“So why… why… why would these liturgists and priests REMOVE a tool of spiritual warfare precisely during the season of LENT when we need it the most?”

    Respectfully Father: Perhaps….. Precisely that, As to NOT have it.

    Hopefully I can have a sense of humor in all of this:
    In light of Akita, Fatima, Bella Dodd, Vigano, Pope Benedict XV and that the Season of the Church has not had this sort of collusion in this degree. Amoris L Chapter 8 among the Various other changes. The Abuse Summit proved to be rigged from the start. It didn’t even get off the ground when the Bishops met last year. Has anyone seen the Popes Audience Hall? There are a few noteworthy take aways… they say pictures are worth a thousand words. I think most would qualify it as one.

    This comes to mind:
    May 7th, 2018- Dutch Cardinal Willem Eijk said: authentic faith makes him think of the Catechism of the Catholic Church’s prophecy of a “final trial” for the Church before the second coming of Christ. & Observing that the bishops and, above all, the Successor of Peter fail to maintain and transmit faithfully and in unity the deposit of faith contained in Sacred Tradition and Sacred Scripture, I cannot help but think of Article 675 of the Catechism of the Catholic Church,” he wrote.

    That article of the Catechism, which he quoted in full, warns of a trial that will “shake the faith of many believers.” It prophesies a persecution that will “unveil the ‘mystery of iniquity’ in the form of a religious deception at the price of apostasy from the the truth.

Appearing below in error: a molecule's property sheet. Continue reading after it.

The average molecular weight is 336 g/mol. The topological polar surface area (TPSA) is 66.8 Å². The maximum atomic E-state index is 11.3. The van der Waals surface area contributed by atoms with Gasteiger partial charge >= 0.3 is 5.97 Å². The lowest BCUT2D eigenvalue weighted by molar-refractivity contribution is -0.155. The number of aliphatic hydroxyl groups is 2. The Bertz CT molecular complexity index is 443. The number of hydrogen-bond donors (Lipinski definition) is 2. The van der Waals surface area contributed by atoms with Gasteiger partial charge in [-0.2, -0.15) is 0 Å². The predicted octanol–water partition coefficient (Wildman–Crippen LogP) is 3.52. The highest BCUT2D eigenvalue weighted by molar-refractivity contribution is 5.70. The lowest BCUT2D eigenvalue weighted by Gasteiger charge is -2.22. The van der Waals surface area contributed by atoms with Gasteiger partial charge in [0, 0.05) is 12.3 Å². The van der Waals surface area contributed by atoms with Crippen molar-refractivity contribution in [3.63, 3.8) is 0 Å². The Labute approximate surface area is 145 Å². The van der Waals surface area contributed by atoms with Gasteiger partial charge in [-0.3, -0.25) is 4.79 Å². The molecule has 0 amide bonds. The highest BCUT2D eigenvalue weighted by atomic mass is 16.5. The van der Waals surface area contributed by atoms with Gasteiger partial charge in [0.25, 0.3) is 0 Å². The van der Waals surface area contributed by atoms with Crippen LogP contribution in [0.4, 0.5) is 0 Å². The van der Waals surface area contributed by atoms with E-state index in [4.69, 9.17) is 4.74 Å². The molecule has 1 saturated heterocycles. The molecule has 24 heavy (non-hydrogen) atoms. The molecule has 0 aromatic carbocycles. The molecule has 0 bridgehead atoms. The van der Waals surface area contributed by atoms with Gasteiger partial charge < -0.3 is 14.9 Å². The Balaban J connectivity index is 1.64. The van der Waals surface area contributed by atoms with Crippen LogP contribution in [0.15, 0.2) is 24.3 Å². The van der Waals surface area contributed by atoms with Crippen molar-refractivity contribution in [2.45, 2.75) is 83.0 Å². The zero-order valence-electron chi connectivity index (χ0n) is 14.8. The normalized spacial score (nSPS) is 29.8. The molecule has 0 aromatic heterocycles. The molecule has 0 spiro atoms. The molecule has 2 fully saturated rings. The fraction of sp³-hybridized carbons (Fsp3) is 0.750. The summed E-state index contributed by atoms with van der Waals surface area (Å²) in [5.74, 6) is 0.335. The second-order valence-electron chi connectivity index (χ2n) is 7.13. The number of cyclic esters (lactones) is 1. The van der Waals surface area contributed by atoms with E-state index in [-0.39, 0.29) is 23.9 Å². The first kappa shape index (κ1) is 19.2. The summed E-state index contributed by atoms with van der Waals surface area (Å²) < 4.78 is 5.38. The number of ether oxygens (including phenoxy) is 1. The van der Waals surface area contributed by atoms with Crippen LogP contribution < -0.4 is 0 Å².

Cardinal Caffarra said: That final battle, he said at the Rome Life Forum, “is being fulfilled today.” & Burke said: Then perhaps we have arrived at the End Times.”

    Did the Cardinals say that really?!

    Now didn’t Lucia say the family would be involved in the final battle? …. pretty interesting. Maybe we should look at the signs in the sky? Nope, the Dome of St Peter didn’t have unusual activity after Pope Emeritus Benedict XVI abdicated….
    Walks like a Duck, talks like a Duck.. It’s not a Duck?

    I hope for everyone it is the greatest Lent they’ve ever had

  7. JustaSinner says:

    Toy soldiers on a beach…Semper Fi from a former Marine.

  8. Shonkin says:

    On a related topic, it bothers me a lot that infant baptisms are no longer performed during Lent. It used to be that we were urged to get our babies baptized as soon as practical after they were born. My children were baptized at one to two weeks. (If you go back two or three centuries, when infant mortality was high, babies were generally baptised at the age of one or two days. I surmise that was the root of the tradition that the godmother held the baby over the baptismal font — the mother was commonly still bedridden at that point.)